Clams spit when they close. It's not bad manners, it's just what they do, pushing all the extra water out so they can close. It makes them easy to spot and photograph at low tide. I took the above photo at low tide on Town Beach in Exmouth, Western Australia.
Walking down the beach, looking for more, I saw a particularly big spurt of water. Hoping for a giant clam and a great photograph, I circled around to a good vantage point. I readied my camera and jumped back as a jet of water went a metre up in the air, straight toward my camera lens.
It wasn't a clam.
I took some more pictures, dodging more streams of water, before it moved as I did and I realised what my adversary was: an octopus.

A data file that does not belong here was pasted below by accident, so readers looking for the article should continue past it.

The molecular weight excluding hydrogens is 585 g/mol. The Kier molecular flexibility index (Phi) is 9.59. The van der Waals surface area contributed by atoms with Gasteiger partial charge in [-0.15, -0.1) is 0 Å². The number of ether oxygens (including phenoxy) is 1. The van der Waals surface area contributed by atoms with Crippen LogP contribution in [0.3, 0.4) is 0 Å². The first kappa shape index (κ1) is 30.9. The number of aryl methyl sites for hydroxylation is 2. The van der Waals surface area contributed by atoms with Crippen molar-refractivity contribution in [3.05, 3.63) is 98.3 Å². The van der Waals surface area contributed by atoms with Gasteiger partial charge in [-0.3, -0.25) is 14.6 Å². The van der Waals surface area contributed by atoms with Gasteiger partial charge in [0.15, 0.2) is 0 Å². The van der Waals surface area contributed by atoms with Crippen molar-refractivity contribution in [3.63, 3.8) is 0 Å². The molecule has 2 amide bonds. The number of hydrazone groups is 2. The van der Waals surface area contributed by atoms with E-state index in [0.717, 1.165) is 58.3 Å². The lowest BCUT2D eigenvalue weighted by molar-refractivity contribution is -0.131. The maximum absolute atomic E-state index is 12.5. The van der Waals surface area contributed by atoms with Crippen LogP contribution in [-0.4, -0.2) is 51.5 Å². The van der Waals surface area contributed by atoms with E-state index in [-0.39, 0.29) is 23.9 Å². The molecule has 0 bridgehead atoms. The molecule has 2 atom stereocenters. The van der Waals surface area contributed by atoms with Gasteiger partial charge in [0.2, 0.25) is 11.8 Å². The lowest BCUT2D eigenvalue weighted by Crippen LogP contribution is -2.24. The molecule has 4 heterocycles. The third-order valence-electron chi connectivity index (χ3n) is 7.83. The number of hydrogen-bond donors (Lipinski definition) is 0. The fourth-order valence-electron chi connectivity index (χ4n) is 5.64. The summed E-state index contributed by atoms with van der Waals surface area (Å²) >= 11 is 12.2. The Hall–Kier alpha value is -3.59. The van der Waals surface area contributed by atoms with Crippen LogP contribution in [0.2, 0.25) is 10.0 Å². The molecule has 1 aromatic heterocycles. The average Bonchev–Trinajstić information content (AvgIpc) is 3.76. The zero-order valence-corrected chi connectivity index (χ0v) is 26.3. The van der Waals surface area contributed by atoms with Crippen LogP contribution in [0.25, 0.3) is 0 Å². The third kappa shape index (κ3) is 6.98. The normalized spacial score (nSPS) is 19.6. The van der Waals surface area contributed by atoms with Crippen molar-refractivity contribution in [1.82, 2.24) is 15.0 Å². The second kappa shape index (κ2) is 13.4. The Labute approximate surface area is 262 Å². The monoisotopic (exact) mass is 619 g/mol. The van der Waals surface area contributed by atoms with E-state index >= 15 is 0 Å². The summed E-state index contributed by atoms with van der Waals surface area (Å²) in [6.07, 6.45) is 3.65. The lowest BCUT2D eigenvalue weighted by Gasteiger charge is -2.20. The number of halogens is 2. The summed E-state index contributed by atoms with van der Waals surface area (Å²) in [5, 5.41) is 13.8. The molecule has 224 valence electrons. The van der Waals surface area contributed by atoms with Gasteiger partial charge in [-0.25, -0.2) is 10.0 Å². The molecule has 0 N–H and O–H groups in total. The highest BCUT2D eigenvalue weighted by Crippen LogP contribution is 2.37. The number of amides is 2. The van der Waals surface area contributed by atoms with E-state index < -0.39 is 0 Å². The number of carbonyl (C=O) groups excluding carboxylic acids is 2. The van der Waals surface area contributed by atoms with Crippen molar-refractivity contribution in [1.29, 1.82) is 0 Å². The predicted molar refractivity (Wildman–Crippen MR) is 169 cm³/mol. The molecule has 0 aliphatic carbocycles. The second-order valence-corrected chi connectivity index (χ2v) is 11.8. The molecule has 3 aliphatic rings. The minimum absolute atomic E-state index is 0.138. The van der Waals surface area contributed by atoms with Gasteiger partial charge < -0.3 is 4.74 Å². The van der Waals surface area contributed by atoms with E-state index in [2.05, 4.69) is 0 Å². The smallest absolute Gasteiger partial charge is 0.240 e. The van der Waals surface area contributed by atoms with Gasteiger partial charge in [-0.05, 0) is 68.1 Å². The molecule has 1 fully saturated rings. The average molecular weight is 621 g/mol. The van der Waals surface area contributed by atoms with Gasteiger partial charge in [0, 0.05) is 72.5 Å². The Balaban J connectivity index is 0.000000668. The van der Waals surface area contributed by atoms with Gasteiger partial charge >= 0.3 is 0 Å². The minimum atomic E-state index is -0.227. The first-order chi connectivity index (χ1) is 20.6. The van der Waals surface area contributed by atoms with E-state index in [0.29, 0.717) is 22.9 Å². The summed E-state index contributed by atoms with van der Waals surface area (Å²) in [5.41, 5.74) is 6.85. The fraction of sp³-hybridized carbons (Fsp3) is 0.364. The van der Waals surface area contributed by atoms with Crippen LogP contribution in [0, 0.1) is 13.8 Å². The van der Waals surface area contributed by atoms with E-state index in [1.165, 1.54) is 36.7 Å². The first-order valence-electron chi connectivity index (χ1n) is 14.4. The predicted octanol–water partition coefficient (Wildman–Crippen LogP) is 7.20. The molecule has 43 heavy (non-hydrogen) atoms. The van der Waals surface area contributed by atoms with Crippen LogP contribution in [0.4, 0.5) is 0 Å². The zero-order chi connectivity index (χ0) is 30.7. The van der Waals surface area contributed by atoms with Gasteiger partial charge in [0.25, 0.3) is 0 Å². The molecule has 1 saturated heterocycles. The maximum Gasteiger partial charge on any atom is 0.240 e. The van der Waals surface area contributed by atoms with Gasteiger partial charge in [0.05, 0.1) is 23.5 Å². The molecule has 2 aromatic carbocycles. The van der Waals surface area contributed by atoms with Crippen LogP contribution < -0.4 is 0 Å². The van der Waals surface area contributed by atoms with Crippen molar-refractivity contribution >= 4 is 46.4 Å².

I looked him up. This guy is a Day Octopus (Octopus cyanea), called this because they hunt during the day. They can camouflage incredibly well by changing colour really quickly. I saw this one turn from red to purple to yellow, which is where I lost him because he was the same colour as the sand.
Octopi are very intelligent. Laboratory experiments have placed them as having a similar intelligence to a small human child. I can certainly vouch for that – I felt like I was facing down a pre-schooler with a water pistol.
In my short story, Water and Fire, Aidan is compared to an octopus folding itself into a rock cleft and one jetting away in a hurry. Well, this guy did both and I managed to catch it on camera. Funny, the octopus was a red-head, too, just like Aidan. But Aidan had better manners.